PCC filed timely notices of appeal on both the underlying judgment in the collection action (case No. A147922) and the order on attorney's fees and costs (case No. A148925). Lujan timely cross-appealed the summary judgment in favor of Wireless and the individual cross-defendants, and the trial court's failure to award statutory damages and to find a second violation of the FDCPA and the RFDCPA based on improper venue. The cross-defendants who won summary judgment appealed the denial of their attorney's fees motion (case No. A148925).

         DISCUSSION

         We review de novo the trial court's entry of summary judgment. (Aguilar v. Atlantic Richfield Co. (2001) 25 Cal.4th 826, 860.) A party moving for summary judgment bears the initial burden of proof, as well as “the burden of persuasion that there is no triable issue of material fact and that [it is] entitled to judgment as a matter of law.” (Id. at p. 850.) When a defendant moves for summary judgment, if his moving papers make out a prima facie case entitling him to judgment, “the burden of production shifts to the plaintiff to make a prima facie showing of the existence of a triable issue of material fact.” (Jones v. Wachovia Bank (2014) 230 Cal.App.4th 935, 945.) Likewise, if the plaintiff meets its initial burden, the defendant must show a triable issue of material fact to defeat summary judgment. (Professional Collection Consultants v. Lauron (2017) 8 Cal.App.5th 958 (Lauron).)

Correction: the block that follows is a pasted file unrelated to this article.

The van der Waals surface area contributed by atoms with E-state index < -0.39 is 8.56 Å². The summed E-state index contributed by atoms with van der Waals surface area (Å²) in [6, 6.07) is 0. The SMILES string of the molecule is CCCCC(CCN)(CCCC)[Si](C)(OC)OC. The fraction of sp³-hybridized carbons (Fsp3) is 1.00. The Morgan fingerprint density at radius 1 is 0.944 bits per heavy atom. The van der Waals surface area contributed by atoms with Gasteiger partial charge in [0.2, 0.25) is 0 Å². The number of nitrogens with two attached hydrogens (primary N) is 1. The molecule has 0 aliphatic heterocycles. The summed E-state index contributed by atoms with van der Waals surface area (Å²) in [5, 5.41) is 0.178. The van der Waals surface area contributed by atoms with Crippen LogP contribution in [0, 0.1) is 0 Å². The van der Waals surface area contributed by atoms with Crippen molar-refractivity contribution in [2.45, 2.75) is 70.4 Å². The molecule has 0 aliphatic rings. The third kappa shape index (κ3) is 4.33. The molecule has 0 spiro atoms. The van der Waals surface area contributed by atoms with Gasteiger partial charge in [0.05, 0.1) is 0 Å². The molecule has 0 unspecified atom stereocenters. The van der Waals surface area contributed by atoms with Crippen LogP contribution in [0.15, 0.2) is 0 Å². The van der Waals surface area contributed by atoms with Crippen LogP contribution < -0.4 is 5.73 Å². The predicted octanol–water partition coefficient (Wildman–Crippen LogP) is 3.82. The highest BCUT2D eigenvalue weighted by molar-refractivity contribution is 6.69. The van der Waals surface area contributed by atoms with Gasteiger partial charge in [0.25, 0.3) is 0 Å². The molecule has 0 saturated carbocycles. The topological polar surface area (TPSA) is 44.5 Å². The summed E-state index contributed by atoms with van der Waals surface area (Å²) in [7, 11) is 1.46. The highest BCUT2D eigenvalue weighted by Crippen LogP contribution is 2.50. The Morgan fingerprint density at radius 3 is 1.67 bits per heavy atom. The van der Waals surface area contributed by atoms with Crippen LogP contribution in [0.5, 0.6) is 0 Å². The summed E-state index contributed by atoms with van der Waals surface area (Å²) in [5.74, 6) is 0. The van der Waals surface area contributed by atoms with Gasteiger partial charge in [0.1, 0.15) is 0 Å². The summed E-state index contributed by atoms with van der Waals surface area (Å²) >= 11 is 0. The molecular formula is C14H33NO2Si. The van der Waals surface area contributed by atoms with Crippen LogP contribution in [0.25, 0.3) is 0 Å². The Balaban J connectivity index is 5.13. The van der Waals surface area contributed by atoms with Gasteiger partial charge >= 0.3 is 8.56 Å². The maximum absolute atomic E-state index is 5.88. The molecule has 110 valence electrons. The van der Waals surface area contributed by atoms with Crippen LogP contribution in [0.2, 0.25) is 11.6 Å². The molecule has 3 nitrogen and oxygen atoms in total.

We address first the trial court's grant of summary judgment in Lujan's favor on the complaint, then summary judgment for and against Lujan on the cross-complaint, and finally the trial court's orders granting attorney's fees and costs to Lujan and denying them to Wireless and the individual cross-defendants.

         I.

         In moving for summary judgment on PCC's complaint, Lujan makes a prima facie case that he was entitled to summary judgment on statute of limitations grounds. He points to Chase's cardmember agreement and argues that his use of the credit card constituted acceptance of the terms of that agreement. (See Anastas v. American Sav. Bank (In re Anastas) (9th Cir. 1996) 94 F.3d 1280, 1285.) He points to the Delaware choice-of-law provision in the cardmember agreement and to the three-year limitations period of 10 Delaware Code section 8106, a code section he plausibly asserts applies to actions for breach of contract, open book account, and account stated in writing. And Lujan applies California choice-of-law principles to argue that the election of Delaware law should be enforced: PCC's claims fall within the scope of the contract's choice-of-law provision; there is a reasonable basis for the parties to have chosen ...